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The Dream Bird

The Dream Bird

The Dream Bird

 

 

 

 

 

 

 

 

 

The Dream Bird

Aleesah Darlison

Emma Middleton

Wombat Books, 2018

32pp., hbk., RRP $A19.99

9781925563337

George was a day child – he loved to run and play in the sunshine and light.  But it was a different story at night time when it was time to snuggle down and sleep.  No matter what he did, he could not sleep.  Even following the suggestions of his family like counting 100 sheep backwards and drinking hot milk did not work. 

Deciding to try something new, he crept into Gran’s room but her bed is cold without her cuddles to make it cosy.  But as he slips forlornly to the floor, she slips into the room and tells him a story about a magical bird that will help him sleep and have the nicest of dreams…

This is a most intriguing story, one that has many layers.  Certainly, on the surface, it celebrates the power of the bedtime story as an essential part of the nighttime routine and it also opens up discussions about the importance of sleep and the ways we can help ourselves drift off.  But what is Grandma’s secret?  Is she alive?  Did she die in her sleep making George scared that that will happen to him?  Is it her “ghost” telling the story of the Dream Bird?  

The contrast in the illustrations between George the day child and George the night child using the softest palette and increasingly ethereal lines, the transition between the two parts of the story is perfect, and even though Grandma is the youngest looking grandma on the planet (probably appropriate given George’s age), it all goes towards making this another Darlinson delight that will entertain as much as it intrigues. 

See Hear – a beginner’s book of senses

See Hear - a beginner's book of senses

See Hear – a beginner’s book of senses

 

 

 

 

 

 

 

 

 

 

 

See Hear – a beginner’s book of senses

Tania McCartney

Jess Racklyeft

EK Books, 2018

32pp., hbk., RRP $A24.99

9781925335675

“If I stop and look around, I can see so many things.”

In this sequel to Smile Cry, Piglet, Bunny and Cat are looking closely at the world around them and then using their words to describe what they see – the crawling spots on the ladybird; the squiggly rain down the window, the heavenly horses in the clouds…

Then flip the book over and they explore the world through it sounds – baby birds tweeting in the nest, a page being turned, the sizzling of carrot chips in the pan…

And then the two sides meet in the perfect observation – the endless stars and the endless quiet of outer space.

Young children find out so much of what they know about the world around them through their senses – they’re not yet old enough to consult books, watch David Attenborough or search Google – so teaching them to really look and listen is such an essential skill.  But also essential, and what Tania McCartney does so well, is to teach them to express what they see in words that create pictures and memories, to use all their senses to evoke and provoke emotions. Will you ever hear thunder again and not think “calamitous clouds”?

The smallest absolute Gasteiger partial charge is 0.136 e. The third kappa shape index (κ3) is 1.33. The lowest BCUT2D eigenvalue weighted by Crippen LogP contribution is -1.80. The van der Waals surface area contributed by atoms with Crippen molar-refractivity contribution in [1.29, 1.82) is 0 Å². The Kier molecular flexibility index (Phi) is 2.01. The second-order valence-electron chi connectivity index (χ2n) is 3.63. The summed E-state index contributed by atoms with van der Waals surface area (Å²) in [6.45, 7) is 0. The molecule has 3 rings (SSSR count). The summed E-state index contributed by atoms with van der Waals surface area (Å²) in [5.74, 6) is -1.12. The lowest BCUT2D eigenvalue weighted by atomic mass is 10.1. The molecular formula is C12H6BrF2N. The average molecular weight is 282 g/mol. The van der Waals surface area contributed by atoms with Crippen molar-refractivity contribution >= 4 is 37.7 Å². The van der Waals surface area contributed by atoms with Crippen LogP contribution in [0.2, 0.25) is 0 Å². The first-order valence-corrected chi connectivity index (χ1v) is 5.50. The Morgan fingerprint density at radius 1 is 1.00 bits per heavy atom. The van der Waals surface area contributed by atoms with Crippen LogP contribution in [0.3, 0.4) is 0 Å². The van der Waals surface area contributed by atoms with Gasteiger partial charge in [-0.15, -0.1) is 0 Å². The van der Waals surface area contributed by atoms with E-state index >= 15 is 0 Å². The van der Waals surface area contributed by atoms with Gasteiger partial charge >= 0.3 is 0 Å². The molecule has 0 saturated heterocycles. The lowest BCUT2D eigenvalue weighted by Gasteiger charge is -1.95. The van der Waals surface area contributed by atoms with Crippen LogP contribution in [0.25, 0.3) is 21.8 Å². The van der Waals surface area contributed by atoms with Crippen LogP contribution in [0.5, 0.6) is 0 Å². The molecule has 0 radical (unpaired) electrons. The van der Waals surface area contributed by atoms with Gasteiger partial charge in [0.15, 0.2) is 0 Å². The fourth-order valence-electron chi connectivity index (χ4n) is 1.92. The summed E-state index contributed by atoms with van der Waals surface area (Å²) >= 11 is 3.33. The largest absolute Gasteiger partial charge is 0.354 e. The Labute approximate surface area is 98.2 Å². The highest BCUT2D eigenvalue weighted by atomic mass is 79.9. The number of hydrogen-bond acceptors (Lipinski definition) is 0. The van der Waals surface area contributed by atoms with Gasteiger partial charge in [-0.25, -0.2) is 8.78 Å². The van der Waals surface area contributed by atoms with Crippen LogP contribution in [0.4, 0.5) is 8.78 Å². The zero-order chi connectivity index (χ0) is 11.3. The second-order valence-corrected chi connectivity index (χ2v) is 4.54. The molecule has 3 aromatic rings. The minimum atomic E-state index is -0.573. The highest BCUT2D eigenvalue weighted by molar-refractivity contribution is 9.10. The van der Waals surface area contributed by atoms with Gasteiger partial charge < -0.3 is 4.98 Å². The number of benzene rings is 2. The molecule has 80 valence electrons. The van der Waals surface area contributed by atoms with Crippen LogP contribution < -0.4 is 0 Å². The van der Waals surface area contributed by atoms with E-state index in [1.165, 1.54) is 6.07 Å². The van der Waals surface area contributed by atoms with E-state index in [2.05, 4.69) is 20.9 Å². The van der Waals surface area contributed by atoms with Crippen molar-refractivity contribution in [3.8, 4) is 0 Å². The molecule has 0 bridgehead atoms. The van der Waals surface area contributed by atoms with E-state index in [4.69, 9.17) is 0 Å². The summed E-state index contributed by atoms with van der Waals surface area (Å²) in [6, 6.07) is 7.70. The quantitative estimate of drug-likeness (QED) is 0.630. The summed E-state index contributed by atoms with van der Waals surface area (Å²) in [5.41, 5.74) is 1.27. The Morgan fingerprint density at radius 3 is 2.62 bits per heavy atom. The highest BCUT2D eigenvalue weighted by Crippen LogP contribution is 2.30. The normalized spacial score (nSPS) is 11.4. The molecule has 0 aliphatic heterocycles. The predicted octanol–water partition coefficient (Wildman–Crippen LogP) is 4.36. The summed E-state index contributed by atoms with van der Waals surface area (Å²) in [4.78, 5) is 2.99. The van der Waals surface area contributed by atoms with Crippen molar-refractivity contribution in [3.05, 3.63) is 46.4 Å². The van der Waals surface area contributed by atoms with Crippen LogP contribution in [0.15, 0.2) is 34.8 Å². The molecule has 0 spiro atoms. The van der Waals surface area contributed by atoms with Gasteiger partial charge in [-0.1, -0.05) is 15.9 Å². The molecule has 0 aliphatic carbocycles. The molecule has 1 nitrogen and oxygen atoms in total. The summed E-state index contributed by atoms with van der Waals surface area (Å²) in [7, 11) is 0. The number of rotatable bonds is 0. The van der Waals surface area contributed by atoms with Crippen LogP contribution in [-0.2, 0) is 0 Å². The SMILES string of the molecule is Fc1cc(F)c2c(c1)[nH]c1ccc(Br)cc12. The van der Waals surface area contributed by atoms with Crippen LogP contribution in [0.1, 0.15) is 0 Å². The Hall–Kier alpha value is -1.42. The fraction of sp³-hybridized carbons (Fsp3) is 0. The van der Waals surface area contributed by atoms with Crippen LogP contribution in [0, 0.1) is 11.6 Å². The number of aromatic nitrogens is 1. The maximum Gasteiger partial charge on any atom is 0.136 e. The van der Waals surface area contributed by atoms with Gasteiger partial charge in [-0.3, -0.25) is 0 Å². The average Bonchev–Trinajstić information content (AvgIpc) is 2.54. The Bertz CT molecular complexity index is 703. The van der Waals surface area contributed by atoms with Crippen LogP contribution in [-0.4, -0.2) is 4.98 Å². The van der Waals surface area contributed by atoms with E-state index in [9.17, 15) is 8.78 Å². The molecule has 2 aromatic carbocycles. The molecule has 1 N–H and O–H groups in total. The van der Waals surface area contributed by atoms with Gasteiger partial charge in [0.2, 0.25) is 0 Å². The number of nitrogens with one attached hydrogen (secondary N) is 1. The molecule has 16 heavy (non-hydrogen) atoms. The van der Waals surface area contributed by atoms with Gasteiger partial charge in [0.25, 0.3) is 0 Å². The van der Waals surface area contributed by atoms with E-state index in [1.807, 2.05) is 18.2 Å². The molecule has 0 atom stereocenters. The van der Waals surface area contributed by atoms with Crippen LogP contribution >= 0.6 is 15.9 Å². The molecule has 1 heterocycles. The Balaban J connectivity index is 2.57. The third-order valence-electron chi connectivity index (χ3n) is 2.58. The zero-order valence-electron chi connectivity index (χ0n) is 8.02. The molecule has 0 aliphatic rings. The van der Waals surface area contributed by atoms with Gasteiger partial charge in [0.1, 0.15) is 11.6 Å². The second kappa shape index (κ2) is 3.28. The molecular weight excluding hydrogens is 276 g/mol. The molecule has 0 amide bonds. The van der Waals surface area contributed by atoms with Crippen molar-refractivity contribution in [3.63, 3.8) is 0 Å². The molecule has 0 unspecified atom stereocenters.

While on the surface this looks like a book for the preschooler, imagine how it could be used to encourage young writers to bring depth and richness to their words, to explore the world of metaphor and simile, to really look and listen and feel and taste and then share that with their readers. Start by having each contribute a new page for the book, making the common uncommon,; the stereotype original; the banal beautiful. Watch their writing grow!

Such riches in an exquisite combination of author and illustrator that goes so far beyond the usual eyes see, ears hear books for this age group.

When I Grow Up

When I Grow Up

When I Grow Up

 

 

 

 

 

 

 

When I Grow Up

Andrew Daddo

Jonathan Bentley

ABC Books, 2016

32pp., pbk., RRP $A14.99

9780733333422

Hairdresser, inventor, astronaut, writer, performer, secret agent…little people have big dreams when they are asked that perennial question about what they want to be when they grow up.  And these days nothing is impossible.  But there is one thing that is more important than anything else…

This is an engaging book that not only explores the range of possibilities that little ones suggest but also has fun exploring what they think those jobs involve.  For example, the writer suggests he will write a story about “a prince [rescuing] a princess, and she’ll say, “I can rescue myself, thank you!” But they will still live happily ever after.”  The inventor will invent “a bedroom cleaner (that’s not called me)” while the budding hairdresser will tame goldy locks  into buns and braids, bobs and beehives  and give the boys buzzcuts or bowls. 

Once again, Jonathan Bentley’s superb illustrations take the text to a higher level as they translate imagination into reality.  

These sorts of books are perfect for helping budding readers and writers as they serve as a wonderful model for a class book.  Imagine the interest in writing and illustrating a page about your dreams for your future and then having these collated into a book to be pored over and over, maybe even set up as a slideshow to be shared with parents and grandparents from afar. Even research can begin as they discover just what is involved in their choices perhaps inviting parents or representatives of their choices to talk to them -learning that it is often not enough to say what they want but justifying it too.

Personal, in-context activities like these are irresistible to young children and boost their writing and reading enormously as they have such an explicit, overt purpose and meaning consolidating what they expect from a story.

A Boat of Stars: New poems to inspire and enchant

A Boat of Stars: New poems to inspire and enchant

A Boat of Stars: New poems to inspire and enchant

 

 

 

 

 

 

 

 

 

 

A Boat of Stars: New poems to inspire and enchant

Margaret Connolly & Natalie Jane Prior (eds)

ABC, 2018

128pp., hbk., RRP $A29.99

9780733337932

A boat of stars came down tonight
and sailed around my bed –
it sprinkled stardust on my eyes,
put dreams inside my head…

Poetry, with its vocabulary, rhythm and sometimes rhyme, and its nuances that are the sounds of our spoken language is a critical part of helping our young readers not only learn to speak but also to fire their imaginations and create dreams.  Sadly, though, it has been a long time since we have had a new anthology of children’s poems that is appealing enough to attract the eyes and ears of our younger generation and so, to them, poems have become something you dissect for structure and syllables and struggle to emulate, missing the magic and meaning in the poet’s words.